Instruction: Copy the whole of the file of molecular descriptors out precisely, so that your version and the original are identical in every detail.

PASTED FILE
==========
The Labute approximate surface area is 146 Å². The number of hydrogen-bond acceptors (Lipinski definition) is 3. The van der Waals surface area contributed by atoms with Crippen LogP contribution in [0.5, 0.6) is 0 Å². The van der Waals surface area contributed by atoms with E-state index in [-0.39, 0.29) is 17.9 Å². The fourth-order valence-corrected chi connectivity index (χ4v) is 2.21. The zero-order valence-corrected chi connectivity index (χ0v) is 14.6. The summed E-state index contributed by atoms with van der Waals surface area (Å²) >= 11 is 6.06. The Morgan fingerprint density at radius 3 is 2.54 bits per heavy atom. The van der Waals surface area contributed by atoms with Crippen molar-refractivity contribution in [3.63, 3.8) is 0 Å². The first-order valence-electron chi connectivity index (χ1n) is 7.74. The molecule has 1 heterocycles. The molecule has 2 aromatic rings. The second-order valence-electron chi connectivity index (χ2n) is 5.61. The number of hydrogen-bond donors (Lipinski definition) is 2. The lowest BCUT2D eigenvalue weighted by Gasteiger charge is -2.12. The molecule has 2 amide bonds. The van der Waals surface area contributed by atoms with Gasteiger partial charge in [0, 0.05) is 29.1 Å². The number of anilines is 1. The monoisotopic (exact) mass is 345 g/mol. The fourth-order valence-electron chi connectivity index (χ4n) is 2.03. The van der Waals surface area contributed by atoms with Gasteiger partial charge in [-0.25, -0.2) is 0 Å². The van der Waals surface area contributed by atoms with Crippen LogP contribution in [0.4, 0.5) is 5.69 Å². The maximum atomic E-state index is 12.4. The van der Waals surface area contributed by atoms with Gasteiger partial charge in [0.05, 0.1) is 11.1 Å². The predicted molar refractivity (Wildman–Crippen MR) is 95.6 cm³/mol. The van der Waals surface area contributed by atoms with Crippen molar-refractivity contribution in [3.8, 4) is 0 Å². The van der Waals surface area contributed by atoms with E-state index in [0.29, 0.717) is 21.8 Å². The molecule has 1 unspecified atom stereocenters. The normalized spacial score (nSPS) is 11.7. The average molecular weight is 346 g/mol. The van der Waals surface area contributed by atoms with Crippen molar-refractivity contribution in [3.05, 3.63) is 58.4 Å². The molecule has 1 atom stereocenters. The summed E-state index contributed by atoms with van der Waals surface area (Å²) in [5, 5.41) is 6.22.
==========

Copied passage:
The Labute approximate surface area is 146 Å². The number of hydrogen-bond acceptors (Lipinski definition) is 3. The van der Waals surface area contributed by atoms with Crippen LogP contribution in [0.5, 0.6) is 0 Å². The van der Waals surface area contributed by atoms with E-state index in [-0.39, 0.29) is 17.9 Å². The fourth-order valence-corrected chi connectivity index (χ4v) is 2.21. The zero-order valence-corrected chi connectivity index (χ0v) is 14.6. The summed E-state index contributed by atoms with van der Waals surface area (Å²) >= 11 is 6.06. The Morgan fingerprint density at radius 3 is 2.54 bits per heavy atom. The van der Waals surface area contributed by atoms with Crippen molar-refractivity contribution in [3.63, 3.8) is 0 Å². The first-order valence-electron chi connectivity index (χ1n) is 7.74. The molecule has 1 heterocycles. The molecule has 2 aromatic rings. The second-order valence-electron chi connectivity index (χ2n) is 5.61. The number of hydrogen-bond donors (Lipinski definition) is 2. The lowest BCUT2D eigenvalue weighted by Gasteiger charge is -2.12. The molecule has 2 amide bonds. The van der Waals surface area contributed by atoms with Gasteiger partial charge in [0, 0.05) is 29.1 Å². The number of anilines is 1. The monoisotopic (exact) mass is 345 g/mol. The fourth-order valence-electron chi connectivity index (χ4n) is 2.03. The van der Waals surface area contributed by atoms with Gasteiger partial charge in [-0.25, -0.2) is 0 Å². The van der Waals surface area contributed by atoms with Crippen LogP contribution in [0.4, 0.5) is 5.69 Å². The maximum atomic E-state index is 12.4. The van der Waals surface area contributed by atoms with Gasteiger partial charge in [0.05, 0.1) is 11.1 Å². The predicted molar refractivity (Wildman–Crippen MR) is 95.6 cm³/mol. The van der Waals surface area contributed by atoms with Crippen molar-refractivity contribution in [3.8, 4) is 0 Å². The van der Waals surface area contributed by atoms with E-state index in [0.29, 0.717) is 21.8 Å². The molecule has 1 unspecified atom stereocenters. The normalized spacial score (nSPS) is 11.7. The average molecular weight is 346 g/mol. The van der Waals surface area contributed by atoms with Crippen molar-refractivity contribution in [3.05, 3.63) is 58.4 Å². The molecule has 1 atom stereocenters. The summed E-state index contributed by atoms with van der Waals surface area (Å²) in [5, 5.41) is 6.22.